Great Salt Lake Mime Troupe Outline and Scrapbook

Matthew Child -- Scrapbook through the 70's, 80's, and 90's

Matthew Child and Barbara Doherty went to Australia during the winter of 1978-79. George-O sometimes used the name Great Salt Lake Mime Troupe, and so did Matthew and Barbara, but sometimes they didn't. By 1980, Matthew was touring out of New York City as a solo act, but he worked more and more in California, and moved there later by the end of the decade.

(Above) *Matthew Child and Barbara Doherty at Kingsbury Hall on the University of Utah campus, Spring 1978, with the Great Salt Lake Mime Troupe.
(Right) Matthew Child circa 1979 at an undisclosed location, possibly New York City.



(Above) **Matthew Child as Alby Jennings in Clint Eastwood's Sudden Impact (1983). Matthew told me all of his scenes were filmed at night, even the memorable sequence at the Jennings' home, supposedly taking place during daytime.
(Left) A handbill from the early 1980's, advertising Matthew's characters like Sugar Ray Raymond, self-defeating boxer; Histrionic, gesticulating, Arnold Orater; Racey Ken Duncan; and Larry Regular, turned down by 4867 and one-half women to date -- HE'S UGLY! 
(Click to see a larger version)

Digital facsimile of a review from The California Aggie (Davis, California) -- May 12, 1980
Child Fills Playhouse With Zany Mime
By ALICE DAWSON
staff writer
  Last Friday and Saturday nights Matthew Child mimicked and characatured everything from college professors to Volkswagens, forcing laughter out of every audience member during his performances at the Palms Playhouse.
  Child used his dance and mime background and natural comic ability to exagerrate his observations to absurdity in everyday life, creating some very absurd characters and situations.
  Most of this show comprised the antics of 3 major characters: A silent-mouthed professor who literally dives into his work but whose gestures are unintelligable, a frustrated athlete who wins by cheating, and a woman-hungry nerd attempting several pick-ups.
  Although he created a successful mime troupe that toured internationally, Child's style was not pure mime. His movements were exact and revealing like a mime' and although he did not speak often, he did speak.
His several costumes were simple but effective -- such as the nerd's greased back hair, huge glasses and horrendous brown plaid and checked suit.
  Perhaps Child's most outstanding asset was his mouth, capable of creating an entire character on its own by almost disappearing in the professor, or growing wide and uncontrolable in the nerd.
  The creative spontaniety and physical capability of this performer constantly amazed the audience. When a man in the audience blew his nose, the football player ready for ascrimmage offered him a Kleenex without missing a beat. When he was a little boy at the raceway discussing cars with the audience he always had a quick reply. When the nerd wrapped two chairs around himself, he could still dance to the jazz music.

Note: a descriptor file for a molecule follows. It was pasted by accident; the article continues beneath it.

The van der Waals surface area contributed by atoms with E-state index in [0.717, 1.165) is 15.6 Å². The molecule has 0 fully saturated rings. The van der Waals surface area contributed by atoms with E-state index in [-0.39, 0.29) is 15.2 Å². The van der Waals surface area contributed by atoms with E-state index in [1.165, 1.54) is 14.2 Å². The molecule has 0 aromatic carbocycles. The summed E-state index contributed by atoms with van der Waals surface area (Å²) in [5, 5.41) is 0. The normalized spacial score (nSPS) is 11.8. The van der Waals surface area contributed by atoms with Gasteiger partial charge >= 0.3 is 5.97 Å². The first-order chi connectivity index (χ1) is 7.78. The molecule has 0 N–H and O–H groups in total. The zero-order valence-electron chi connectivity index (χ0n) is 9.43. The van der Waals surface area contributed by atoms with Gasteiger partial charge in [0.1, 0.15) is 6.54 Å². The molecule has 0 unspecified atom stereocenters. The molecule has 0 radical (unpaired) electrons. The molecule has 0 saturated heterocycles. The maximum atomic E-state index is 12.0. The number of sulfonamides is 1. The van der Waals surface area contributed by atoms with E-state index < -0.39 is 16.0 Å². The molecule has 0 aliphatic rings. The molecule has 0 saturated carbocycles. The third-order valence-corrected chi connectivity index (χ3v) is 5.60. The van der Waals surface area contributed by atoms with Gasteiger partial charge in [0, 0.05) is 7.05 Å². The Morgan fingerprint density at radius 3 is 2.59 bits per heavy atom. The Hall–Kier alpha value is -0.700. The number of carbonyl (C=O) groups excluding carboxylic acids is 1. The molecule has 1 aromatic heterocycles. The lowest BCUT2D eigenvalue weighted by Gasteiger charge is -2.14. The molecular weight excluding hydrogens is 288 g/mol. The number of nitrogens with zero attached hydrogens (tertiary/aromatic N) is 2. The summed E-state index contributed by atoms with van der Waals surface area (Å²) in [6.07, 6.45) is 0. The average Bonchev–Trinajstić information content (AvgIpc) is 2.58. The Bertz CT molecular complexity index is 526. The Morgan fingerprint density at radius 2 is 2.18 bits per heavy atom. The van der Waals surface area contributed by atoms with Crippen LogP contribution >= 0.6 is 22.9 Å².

He had no trouble getting the audience to participate in his show,
Matthew Child who performed weekend shows of comedy, dance, and mime at the Palms Playhouse, captured himself in a tight headlock.
as they eagerly roared like race cars and answered the questions.
  Although the audience compre-hension was widely varied, there was a character to appeal to everyone. The little boy athlete who knocked out the baseball catcher, tripped the quarter-back, and kicked the basketball guard,
waving a 3-inch American flag after each victory, was familiar to many parents and frustrated athletes.
  The nerd at the concert, convinced he is going to pick up a beautiful girl, fanta-sizes a love affair between two chairs, dances with a sex-crazed pimple-coated giant, and accidentally smashes a girl who is 2 inches tall, comic-ally distorting the woes of single life.
for any lecture-fatigued student, one of the more amusing characterizations was a professor who was assured ofhis genius and enthusiastically lectured, but the only things to come out of his mouth were "bubble, yak, shoepolish, spew, eech," and periodic "questions?".
  Maybe Child's father helped him with this one -- he is chairman of the UCD economics department. Eve Child, Matthew's mother, did a routine at the beginning, and flashed smiles with her eyes, and tapped, danced, and sang as adeptly as any talented youth.

  Mike Moore's saxophone, piano, and a few noisemakers provided unexpected music and sound effects for Child's antics.

  But it was Matthew Child who transformed the stage into a fantasy world populated by the oddest people. And although some of the people may have been ugly or downtrodden, Child's baby smile and amused eyes always made them lovable, and left the audience applauding, wishing for more.

(Above) ***Matthew Child performing The Breeze and I -- digitized images used by permission of the choreographer.
 
Matthew Child was a founding member of Run For Your Life, It's A Dance Company, based in San Francisco, performing with them until 1994.
Matthew choreographed a series of dances set to the music of Thelonious Monk, and presented his show in the Bay Area during late 1995.
Earlier that same year, he returned to Amsterdam for a short reunion with Katie Duck.

Most images from the collection of Patsy Droubay, with many thanks. *From a video by Michael Evans, digital color by M.E.***Dance sequence Matthew Child 1987
**Portrait of Matthew Child from a partial still image from Sudden Impact 1983 Warner Brothers Pictures -- used for biographical purposes in the context of this essay ONLY.
All Rights Reserved for use in this site Michael R. Evans 2010  Email Me